TG edited a bunch of books under other people’s names for Bill. There was a memoir about growing up in Baltimore during the Second World War, supposedly by a famous newscaster, or at least he was famous years ago. There was a feminist treatise by, again supposedly, the daughter of a famous entertainment journalist. This resulted in a funny story.

Bill was trying to fire up yet one more iteration of the “Who Killed the Robbins Family” franchise, this time using the Internet to base all the clues and offering $200,000 as the prize. TG roped his writer pal Dan in on this one, because Dan’s smart and he could use the money as much as TG. We took the train to New York to pitch the idea to a guy who was the new chief editor of HarperCollins. This guy was really full of himself.  We were sitting in his office, TG, Dan and Big Bill, with the hot-shot editor and a bunch of his people, establishing our bona fides, and the editor asked TG who he had ghosted for in the past. TG told him a good ghost never gives up his clients, but said he had written a book for a prominent feminist titled, XXXXXXXX. (Sorry TG can’t tell you the title. Remember, a good ghost never tells.) The editor went deathly pale, stood up, turned red and shouted, “You’re telling me that (Insertnameofprominentfeminist) didn’t write that book? I published that book!” He turned to his longtime faithful assistant and said, “Did you know this? Did you know this!!!” She turned deathly pale and insisted she had no idea. All this time, Big Bill is sitting there behind me, laughing, because he’s the one who sold the feminist book to the guy in the first place!

 We were back out on the street in a couple of minutes, having had our proposal pretty much shot down. Big Bill then took us to lunch at the legendary Friars Club where we drank Bloody Marys for a couple of hours and listened to Bill’s funny publishing stories. It remains one of the most memorable afternoons of my life.

Most of the time Bill would pay TG to write a few chapters and an extensive outline for whatever fiction project he had dreamed up. Then he’d try to peddle the book. Sometime these books would sell, and TG would write them and they would never get published for many screwy reasons. TG wrote one about a sitting President who gets Alzheimer’s. (Bill got Sandra Day O’Conner to write a letter attached to that one recommending it. He convinced Reagan’s son and both Nixon daughters to submit letters of recommendation as well.) TG and his son, Little TG, wrote another one that was a mystery involving Jackie Gleason back in Miami during the Bay of Pigs days that was to have been written by Larry King. It was actually pretty good. That one was being handled by the William Morris agency and after we turned it in some sort of shit hit the fan (Bill never told TG what happened, but someone was pissed off about something TG had written.) The agent who was handling the book declared TG’s alter ego, Allen Appel, “The worst writer in the world,” and they got someone else to do the story and paid them $250,000 for it. Which was, as TG’s son put it, “The most money we’ve never made for writing a novel.” As far as TG knows, that one, by the other guys, was never published either.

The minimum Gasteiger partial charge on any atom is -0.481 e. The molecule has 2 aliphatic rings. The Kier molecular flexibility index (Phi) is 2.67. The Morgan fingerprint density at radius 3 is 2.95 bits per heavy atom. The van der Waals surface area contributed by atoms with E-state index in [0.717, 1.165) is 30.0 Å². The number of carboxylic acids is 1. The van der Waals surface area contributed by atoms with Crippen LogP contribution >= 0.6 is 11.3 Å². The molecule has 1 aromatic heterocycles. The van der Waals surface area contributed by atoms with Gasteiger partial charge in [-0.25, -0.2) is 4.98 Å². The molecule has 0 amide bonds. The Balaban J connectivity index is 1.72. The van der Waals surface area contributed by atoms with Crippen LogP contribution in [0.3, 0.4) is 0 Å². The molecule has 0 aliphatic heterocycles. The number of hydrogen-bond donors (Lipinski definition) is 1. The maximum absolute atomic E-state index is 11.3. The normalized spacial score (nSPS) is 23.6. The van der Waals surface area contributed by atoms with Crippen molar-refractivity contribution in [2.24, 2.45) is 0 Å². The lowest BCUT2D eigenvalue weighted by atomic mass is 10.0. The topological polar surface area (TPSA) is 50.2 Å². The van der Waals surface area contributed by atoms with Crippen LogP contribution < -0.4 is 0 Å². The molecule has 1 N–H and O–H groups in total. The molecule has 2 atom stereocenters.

As noted above, the Big Bill file is fat, and most of the projects fell through at one point or another, but TG made some money on some of them and doesn’t regret a minute of the time devoted to these projects. Big Bill was an original guy, really sui generis, and TG is very sorry he’s gone. There was an obit in the Times (NY) last week.

Old age hit Bill pretty hard, and his last years were vastly different from when he was working on all 18 cylinders. They took away his cell phone, which he had never really mastered anyway, and the phone calls stopped.

TG misses those middle-of-the-night phone calls, his brilliant mind, his great stories and his always hopeful, indomitable spirit. Once again, the world is a poorer place for his leaving it. We will not see his like again.

Rest in Peace, Bill.  

1 comment: